Materials and methods
The main field study was conducted from April 4 to 27, 2018 in a coral reef offshore from the Richard Gump South Pacific Research Station located next to Cook’s Bay (also known as Paopao Bay) on the northern shore of Mo’orea, French Polynesia (Figure 1). Mo’orea is a volcanic island surrounded by barrier reefs extending outward from the shoreline, creating an extensive semi-enclosed lagoonal system. The typical reef zonation consists of a shallow lagoon that includes a channel, fringing reef and a shallow back reef platform, and an outer fore reef that separates the lagoon from the open ocean (Leichter et al., 2013). The fore reef drops steeply from the near-sea surface to > 500 m over a distance of ~1 km. The shallow fore reef is nearly continuously covered by branching coral colonies of Pocillopora sp. and Acropora sp. (Adjeroud, 1997). The benthic community on the shallow back reef is composed of turf and fleshy macroalgae and patches of hermatypic corals surrounded by sandy-bottom open areas (http://mcr.lternet.edu/data), with an increasing proportion of sandy bottom as one moves shoreward towards the fringe reef and channel. Water movement in the back reef is relatively low from waves, and pass and lagoonal circulation, with flushing times of a few hours to more than day depending on winds and wave energy beyond the reef (Hench et al., 2008; Herdman et al., 2015). Although we did not measure wind speeds or wave heights, qualitatively conditions were calm in the lagoon with no storms or significant wave heights noted during the field study.
Figure 1 Locations of (A) the island of Mo’orea, in the South Pacific Ocean, (B) the Temae Park coral reef, and the UC Berkeley’s Richard Gump Research Station and coral reef where most of the work reported here was conducted, and (C) schematic showing the Mo’orea coral reef and reef-ocean transect sampling stations: nearshore outflow channel (CH), back reef (BR), reef crest (reef side of the reef crest, CR), ocean crest (ocean side of the reef crest, CO, ~300 m away from station CR), shelf ocean (SO, ~1 km away from CO), and open ocean (OO, ~2 km away from CO). Note that distances between stations are not drawn to scale. Panel (C) was adapted with permission from Leichter et al. (2013).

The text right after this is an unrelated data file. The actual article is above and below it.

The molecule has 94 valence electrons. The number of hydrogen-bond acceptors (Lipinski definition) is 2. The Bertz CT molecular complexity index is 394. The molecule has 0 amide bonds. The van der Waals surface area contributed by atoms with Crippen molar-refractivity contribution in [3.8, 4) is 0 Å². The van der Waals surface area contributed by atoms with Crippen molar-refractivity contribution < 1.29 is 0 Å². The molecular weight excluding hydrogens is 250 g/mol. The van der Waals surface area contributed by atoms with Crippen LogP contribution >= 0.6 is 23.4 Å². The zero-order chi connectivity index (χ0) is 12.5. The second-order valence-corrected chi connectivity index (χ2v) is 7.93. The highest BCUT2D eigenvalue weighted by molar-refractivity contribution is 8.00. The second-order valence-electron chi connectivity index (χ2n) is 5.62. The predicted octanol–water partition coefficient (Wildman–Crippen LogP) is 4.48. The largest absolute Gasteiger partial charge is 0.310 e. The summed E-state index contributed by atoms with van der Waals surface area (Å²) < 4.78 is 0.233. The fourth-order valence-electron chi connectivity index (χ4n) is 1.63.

Six stations were sampled repeatedly over a three-week period as part of a coral reef-ocean transect study (Figure 1). The six stations included the nearshore outflow channel (CH), the back reef (BR), the reef crest (the reef side of the reef crest, CR), the ocean crest (the ocean side of the reef crest, CO), the shelf ocean (SO, ~1 km from CO), and the open ocean (OO, ~2 km away from CO); these stations correspond to some of the same sampling stations occupied by the Moorea Coral Reef Long Term Ecological Research (MCR LTER) project (Leichter et al., 2013). To assess potential sources of dissolved acrylate and DMSP to the coral reef, an ancillary study was conducted in a coral reef offshore of Temae Beach along the northeastern coast Mo’orea (17.501°S, 149.759°E, Figure 1). The Temae coral reef is a lagoonal system similar to our main study site off Cook’s Bay. Two photos depicting typical intermittent reef patches surrounded by sandy bottom present in the Mo’orea coral reef lagoonal system at station BR and the Temae coral reef are shown in Figure S1. A google map showing an aerial overview of the island of Mo’orea and the study area is presented in our companion paper, along with photos showing our protocol used to collect samples close to the coral colonies (Masdeu-Navarro et al., 2022).
Sample collection and storage
Water samples from the near sea surface (~30 cm deep) were collected in precleaned 1, 2, or 8 L opaque (brown) polypropylene bottles from repeated sampling trips to the six stations along a reef-ocean transect (Figure 1). Diel sampling was carried out over a 30-hour period in the back reef (April 12–13) and open ocean stations (April 19–20). A surface microlayer sample was collected in the back reef on April 18 using a glass plate to preliminarily evaluate the potential enrichment and photochemical reactivity of the microlayer sample with respect to acrylate photoproduction compared to the underlying seawater. A bulk seawater sample from ~30 cm below the sea surface was collected in parallel with a precleaned air-tight, all-glass syringe (Hamilton) fitted with 0.32 cm OD Teflon tubing attached to the syringe using a polycarbonate luer-lock, 3-way valve fitting.